Reducing the home bias in equity investments
For most of the 20th century, finance theory was built on the assumption that market participants are rational. It was one of the key assumptions of the efficient markets hypothesis (EMH), a theory that became the centre of attention for decades of empirical research in financial economics. However, in the 1990s researchers uncovered a series of anomalies and biases that challenged the validity and reliability of EMH, leading to the birth of behavioural finance as an independent area of research. Among the several biases discovered, one remains a puzzling global phenomenon: the home bias.
What is the home bias?
In a 1991 seminal paper titled ‘Investor diversification and international equity markets’, Kenneth French and James Poterba found that investors around the world held a large portion of their wealth in domestic assets.
In the US and Japan, the two largest stock markets at the time, more than 90% of equity portfolios comprised domestic stocks. Interestingly, it appeared to be the result of investor preferences rather than institutional constraints. This bias of the investor community, to prefer domestic assets over foreign assets, came to be known as the ‘home bias’. Several explanations have been put forward to explain the bias, but it remains a major puzzle in international economics.
How does it affect investors?
Anyone with a basic understanding of finance has heard the word ‘diversification’. Simply put, it means: don’t put all your eggs in one basket. Diversification reduces portfolio risk and can be achieved by spreading investments across asset classes, time, industries, companies and geographies. Since the home bias leads to geographically concentrated under-diversified portfolios, it exposes investors to large quantities of country-specific risk; which can emanate from political, social, economic or ecological events.
It is common knowledge that equity portfolios of many Indian investors comprise entirely of domestic stocks. In a recent paper in the Journal of Empirical Finance titled ‘Measures of equity home bias puzzle’, Anil Mishra uses several measures like the international capital asset pricing model, mean-variance, Bayes-Stein and Bayesian model to show that India exhibits a home bias of 0.9986, one of the highest in the world.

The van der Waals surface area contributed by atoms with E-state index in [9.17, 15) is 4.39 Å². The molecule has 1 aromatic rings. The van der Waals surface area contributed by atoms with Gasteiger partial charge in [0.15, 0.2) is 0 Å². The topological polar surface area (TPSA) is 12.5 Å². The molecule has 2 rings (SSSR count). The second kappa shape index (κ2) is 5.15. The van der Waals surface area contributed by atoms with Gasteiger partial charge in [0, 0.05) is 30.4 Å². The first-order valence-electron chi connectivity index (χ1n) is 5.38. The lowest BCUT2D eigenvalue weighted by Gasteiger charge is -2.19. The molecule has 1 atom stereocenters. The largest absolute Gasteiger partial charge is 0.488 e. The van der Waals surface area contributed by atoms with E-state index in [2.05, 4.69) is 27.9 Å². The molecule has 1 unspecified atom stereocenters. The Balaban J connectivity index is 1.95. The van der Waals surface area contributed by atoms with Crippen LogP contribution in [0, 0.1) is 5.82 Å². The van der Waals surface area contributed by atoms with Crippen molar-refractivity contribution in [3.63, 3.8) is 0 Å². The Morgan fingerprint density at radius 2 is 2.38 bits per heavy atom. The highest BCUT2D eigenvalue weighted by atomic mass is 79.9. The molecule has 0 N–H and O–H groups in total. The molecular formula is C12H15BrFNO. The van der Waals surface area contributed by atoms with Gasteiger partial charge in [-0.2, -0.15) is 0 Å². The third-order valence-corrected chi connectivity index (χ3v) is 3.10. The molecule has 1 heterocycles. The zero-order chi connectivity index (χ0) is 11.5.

Of course, international investing comes with its own disadvantages and risks like currency risk, liquidity risk, custody risk and higher transaction costs. But, given the high home bias among Indian investors, a prudent portfolio allocation (around 10-15%) to international stocks would definitely improve the risk-return profile of their equity portfolios and protect them from suffering heavy losses due to India-specific shocks.
How to invest in foreign stocks
There are two ways in which Indian residents can invest in stocks abroad: invest directly in foreign stocks or invest in international equity mutual funds. Several broking houses provide an international trading facility, which investors can use to invest directly in foreign stocks. However, this option is recommended only if you are an experienced investor with the necessary skill and capacity for international active investing. Since India’s capital account is not fully convertible, direct investments in foreign stocks are subject to an annual cap of $250,000 under the Liberalised Remittance Scheme (LRS) of the Reserve Bank of India. For most retail investors, international funds provide a better alternative, especially since several funds have provided double-digit annualized returns in the past few years. Also, the LRS cap does not apply to investments in international funds.
Two factors increase the attractiveness of international investments in the current environment. First, a broad global economic recovery is underway. The World Economic Outlook Update released by the International Monetary Fund in January 2018 mentions that some 120 countries experienced a pickup in growth in 2017, making it the broadest synchronised global growth upsurge since 2010. Looking forward, global growth is expected to accelerate further in 2018 and 2019 as advanced economies start to grow faster than 2%. International diversification can help Indian investors take part in the global recovery.
Second, introduction of the long term capital gain (LTCG) tax in the Union Budget 2018-19 has created tax arbitrage between domestic and international equity investments under certain scenarios. While investment decisions should never be driven entirely by tax saving, it is a deal sweetener. Under the current taxation regime, international equity funds are treated as debt funds and the LTCG (for a holding period of more than 3 years) in debt funds is taxed at 20% with indexation. At the same time, LTCG in domestic equity funds will be taxed at 10% without indexation, starting 1 April 2018.
When indexation is applicable, the LTCG tax is calculated only on the real capital gain (nominal capital gain minus inflation). Thus, if the real capital gain in an international fund is less than 50% of the nominal capital gain in a domestic fund, then there is an opportunity to save tax by investing in international funds. However, if the real capital gain in international funds is higher, then this tax arbitrage is not available. It is also important to note that direct investments in foreign stocks do not enjoy similar tax advantages.
All in all, it may be a good time to take a small step towards international diversification.
Rohan Chinchwadkar is an assistant professor of finance at the Indian Institute of Management Tiruchirappalli.